Generalized Lymphadenopathy: Unusual Presentation of Prostate Adenocarcinoma
Generalized lymphadenopathy is a rare manifestation of metastatic prostate cancer. Here, we report the case of a 59-year-old male patient with supraclavicular, mediastinal, hilar, and retroperitoneal and inguinal lymphadenopathy, which suggested the diagnosis of lymphoma. There were no urinary symptoms. A biopsy of the inguinal lymph node was compatible with adenocarcinoma, whose prostatic origin was shown by immunohistochemical staining with PSA. The origin of the primary tumor was confirmed by directed prostate biopsy. We emphasize that a suspicion of prostate cancer in men with adenocarcinoma of undetermined origin is important for an adequate diagnostic and therapeutic approach.
Prostate cancer is the most common malignancy and the second most common cause of cancer-related death in men in the United States. The prognosis of prostate cancer is mainly determined by the presence or absence of metastases . Most of the metastases occur in the bone, the other sites are lung, liver, pleura, and adrenals . Lymphatic metastasis is rare. So, we present below a prostate cancer with common lymph node and metastases without symptoms initially. We present herein a case with rare manifestation of prostatic carcinoma initially mimicking malignant lymphoma due to supraclavicular lymphadenopathy and a paraaortic lymph nodes on F-18-fluorodeoxyglucose-(FDG-) positron emission tomography (PET/CT).
2. Case Report
A 59-year-old man admitted to a hospital, with left inguinale swelling. He did not have any complaints. His past medical history was unremarkable. It was diagnosed as inguinal hernia and the patient went to surgical operation. After the surgeon, the swelling was compatible with inguinal hernia. Three weeks after the surgery, the swelling repeated. Thus computerized tomography of the abdomen was made. It showed paraaortic, aortocaval, bilaterale parailiac, and left inguinale lymph nodes of which the biggest was mm. The liver and spleen were not palpable and there was no other adenopathy. Digital rectal examination was normal. The rest of the physical exam was unremarkable. Laboratory evaluation revealed mild normocytic normochromic anemia with hemoglobin of 12.3 g/dL (range, 13.2 to 17.1). Renal and hepatic functions were normal. Whereupon a biopsy of the left inguinale node was taken, it was compatible with high grade adenocarcinoma of undetermined origin, investigation of primarily pulmonary or urogenitale systems was suggested for origin. After it, PET CT showed pathological increased FDG involvement of the left supraclavicular (suvmax: 4.5), aorticopulmonary (suvmax: 3.6), paratracheal (suvmax: 4.1), left tracheobronchial (suvmax: 5), left hilar (suvmax: 4.95), superior phrenic (suvmax: 5.1), paraaortic aortocaval (suvmax: 8), common iliac (suvmax: 7.7), left external iliac (suvmax: 9) and left inguinale (suvmax: 7.15) lymph nodes (Figure 1). Then tumoral markers of the patient was studied. CEA, CA19-9, and CA15-3 were normal but AFP: 8.3 (0–8), total serum PSA: 119 ng/mL (0–3.9), free PSA: >20.4 ng/mL (0–0.4). This time, guided prostate core biopsy was made and 12 biopsy materials were obtained. All of them were involved with tumoral cells. Histopathological diagnosis was acinar type adenocarcinoma, gleason grade was , perineural invasion (+), and the tumor cells stained strongly positive for prostate specific antigen, confirming its prostatic origin. Stains for neuron-specific enolase, synaptophysin, chromogranin, S-100, pancytokeratin, leukocyte common antigen, and carcinoembryonic antigen were negative (Figure 2).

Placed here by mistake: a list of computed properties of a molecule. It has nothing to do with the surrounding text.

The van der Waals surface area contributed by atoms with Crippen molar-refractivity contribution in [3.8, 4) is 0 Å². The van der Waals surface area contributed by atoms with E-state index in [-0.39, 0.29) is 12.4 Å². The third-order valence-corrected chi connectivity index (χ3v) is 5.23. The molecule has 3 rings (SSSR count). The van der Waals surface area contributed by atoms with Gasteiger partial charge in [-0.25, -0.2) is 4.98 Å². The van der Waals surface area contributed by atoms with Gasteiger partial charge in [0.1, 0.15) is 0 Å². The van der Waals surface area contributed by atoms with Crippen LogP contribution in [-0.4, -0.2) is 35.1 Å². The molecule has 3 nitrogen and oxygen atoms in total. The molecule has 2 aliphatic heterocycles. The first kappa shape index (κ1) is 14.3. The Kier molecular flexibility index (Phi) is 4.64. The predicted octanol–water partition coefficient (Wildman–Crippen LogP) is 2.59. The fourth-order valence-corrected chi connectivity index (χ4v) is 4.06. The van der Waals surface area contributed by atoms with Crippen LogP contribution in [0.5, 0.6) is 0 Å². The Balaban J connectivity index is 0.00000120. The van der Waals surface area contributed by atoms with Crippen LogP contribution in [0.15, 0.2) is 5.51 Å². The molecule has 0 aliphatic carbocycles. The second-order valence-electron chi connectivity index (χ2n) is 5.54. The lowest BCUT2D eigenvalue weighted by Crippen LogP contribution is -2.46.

Bilateral orchiectomy was made. A bone scan showed normal uptake of radioactivity in the pelvic bones, thoraco-lumbar spine, and the ribs. Finally we defined the patient as prostatic adenocarcinoma with generalized lymph node metastases and started bicalutamide 50 mg, once a day. Total and free PSA levels and computerized tomography (CT) of chest, abdomen and pelvis were planned as follow-up parameter with a three-month interval. Three months later, his generalized adenopathy had completely regressed and serum PSA had decreased to normal level (0–4 ng/mL).